With Doune the Rabbit Hole coming up next weekend we thought we’d give you a run down of some of the acts to check out, problem was we felt the line up so strong that we couldn’t limit it down to a certain number, here’s a wee day by day effort to keep you occupied:


With a headline slot from the wonderfully effervescent Songhoy Blues, Doune the Rabbit Hole’s full on early afternoon til early morning promises to be a day of fun, that said there’s plenty of other acts to tickle your fancy dotted about.

JENNY HVAL (21.00, Baino)

Possibly the highest up the bill that we’re featuring, in terms of poster anyway, the critically acclaimed Norwegian artist Jenny Hval could not go without a mention. Unnerving, unsettling but ultimately engrossing she has produced some the darkest yet beautiful records of recent years, witnessing her live can be a near spiritual experience.

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Rarely do an indie-pop band command this enviable power, but François and the Atlas Mountains certainly do. More than being excellent performers, they’re also the sort of guys you just want to be friends with. They convey an irrepressible bonhomie from the stage, flashing knowing grins at one another during a particularly sweet turn of musical phrase, or swaying in sync to the big refrain as easily as if they’d been at it since they were 10.

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THE COSMIC DEAD (00.40, Baino)

On the first time I attended Doune the Rabbit Hole, when it was actually in Doune nonetheless, pace rock Odysseans The Cosmic Dead played pretty much every day and at all times of the day – drifting off on a wooden floor to them jamming at around 4am sticks with me somewhat. Since then they have pretty much become a fixture of the festival, and must sees on top of that, they bring an enviable power encapsulating audiences in their sheer psych presence.

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BABE (13.45, Jabberwocky)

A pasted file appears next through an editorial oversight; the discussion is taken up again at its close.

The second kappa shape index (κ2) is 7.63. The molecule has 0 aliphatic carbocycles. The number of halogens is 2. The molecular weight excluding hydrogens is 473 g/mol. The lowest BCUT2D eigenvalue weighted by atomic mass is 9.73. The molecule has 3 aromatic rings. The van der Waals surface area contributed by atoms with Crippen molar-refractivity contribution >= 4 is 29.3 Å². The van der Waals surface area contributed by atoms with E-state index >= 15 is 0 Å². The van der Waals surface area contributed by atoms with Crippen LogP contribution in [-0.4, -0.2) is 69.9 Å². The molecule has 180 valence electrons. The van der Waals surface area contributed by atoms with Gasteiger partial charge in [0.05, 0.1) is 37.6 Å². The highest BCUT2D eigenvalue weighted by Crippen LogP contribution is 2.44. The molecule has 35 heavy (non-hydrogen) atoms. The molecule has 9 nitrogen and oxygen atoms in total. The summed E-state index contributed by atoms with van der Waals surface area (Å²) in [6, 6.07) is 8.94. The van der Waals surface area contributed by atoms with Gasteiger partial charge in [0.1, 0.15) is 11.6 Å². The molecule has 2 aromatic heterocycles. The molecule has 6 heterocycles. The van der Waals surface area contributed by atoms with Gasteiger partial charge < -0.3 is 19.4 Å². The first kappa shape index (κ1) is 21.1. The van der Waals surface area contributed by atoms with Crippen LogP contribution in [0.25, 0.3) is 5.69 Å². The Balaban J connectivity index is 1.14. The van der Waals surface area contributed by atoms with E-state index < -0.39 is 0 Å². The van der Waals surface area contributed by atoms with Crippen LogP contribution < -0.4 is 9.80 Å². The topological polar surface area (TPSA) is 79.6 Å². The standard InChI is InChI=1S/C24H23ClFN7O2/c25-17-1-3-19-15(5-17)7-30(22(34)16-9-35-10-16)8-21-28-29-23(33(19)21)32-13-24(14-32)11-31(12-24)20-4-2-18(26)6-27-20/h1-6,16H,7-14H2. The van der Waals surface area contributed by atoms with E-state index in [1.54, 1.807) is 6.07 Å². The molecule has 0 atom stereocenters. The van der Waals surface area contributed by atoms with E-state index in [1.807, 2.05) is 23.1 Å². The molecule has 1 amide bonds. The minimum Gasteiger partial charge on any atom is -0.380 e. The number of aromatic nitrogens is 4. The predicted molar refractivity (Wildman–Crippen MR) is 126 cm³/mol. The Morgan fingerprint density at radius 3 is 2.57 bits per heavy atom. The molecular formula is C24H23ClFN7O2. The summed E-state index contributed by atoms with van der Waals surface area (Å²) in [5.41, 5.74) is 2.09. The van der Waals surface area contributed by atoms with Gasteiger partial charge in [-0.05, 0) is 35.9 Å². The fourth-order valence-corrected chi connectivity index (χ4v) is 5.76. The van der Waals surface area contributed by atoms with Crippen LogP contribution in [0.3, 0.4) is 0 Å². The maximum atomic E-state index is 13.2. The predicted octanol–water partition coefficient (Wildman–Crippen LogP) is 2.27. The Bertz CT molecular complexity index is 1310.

At times immersive and beautiful at others buoyant and glitchy Babe are a band that’ll bring a smile to the face of anyone. Another returning act from last year, another act that we won’t be missing again.

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MEURSAULT (16.45, Jabberwocky)

Recently re-emerging Meursault is a musical behemoths, returning with an EP at the end of last year and this year’s SAY Award nominated I Will Kill Again, Neil Pennycook has crafted a sound that will leave you astounded, it’s emotion tugging stuff that goes from drearily lows to upliftingly epic highs, all topped with Pennycook’s distinctive holler.

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SPINNING COIN (18.15, Jabberwocky)

Marrying fuzzy squall with jangly sweetness it’s clear as day why Spinning Coin they were snapped up by Domino Records as eagerly as they were. Spinning Coin engulf you in a sound that seems made for any mood; you could swagger along to this at the top of your game, or perk yourself up with this from a downer, or indeed be relaxed in the comfort with this on in the background.

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HER’S (23.00, Baino)

Drum-machine led Liverpool pair Her’s, although undoubtedly indebted to the likes of Mac DeMarco have crafted a sound with leave you gleefully captivated and eager for more. We’ve never had the pleasure of catching them live but there’s not much doubting they’ll bring the sunshine for a small portion of time at least.

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BREAKFAST MUFF (16.00, Thunderdome)

Breakfast MUFF’s punk vigour is contagious; they’re a band with a joyous energy – and raw talent. Pop at its filthiest, they’re fast, aggressive, punchy and are absolutely wild fun with an effortless charm.

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HAPPY MEAL (ASHRAM SET) (16.00, Baino & 23.00, 0///Dome)

Happy Meals’ second set for the weekend is their Ashram Set, which we can assume comes from their recent LP Full Ashram Devotional Ceremony expect a fresh atmosphere, an openness to texture, depth and modulating mood. An potentially chilled affair that will lull you beautifully before Lewis’ other band The Cosmic Dead blow you away later on.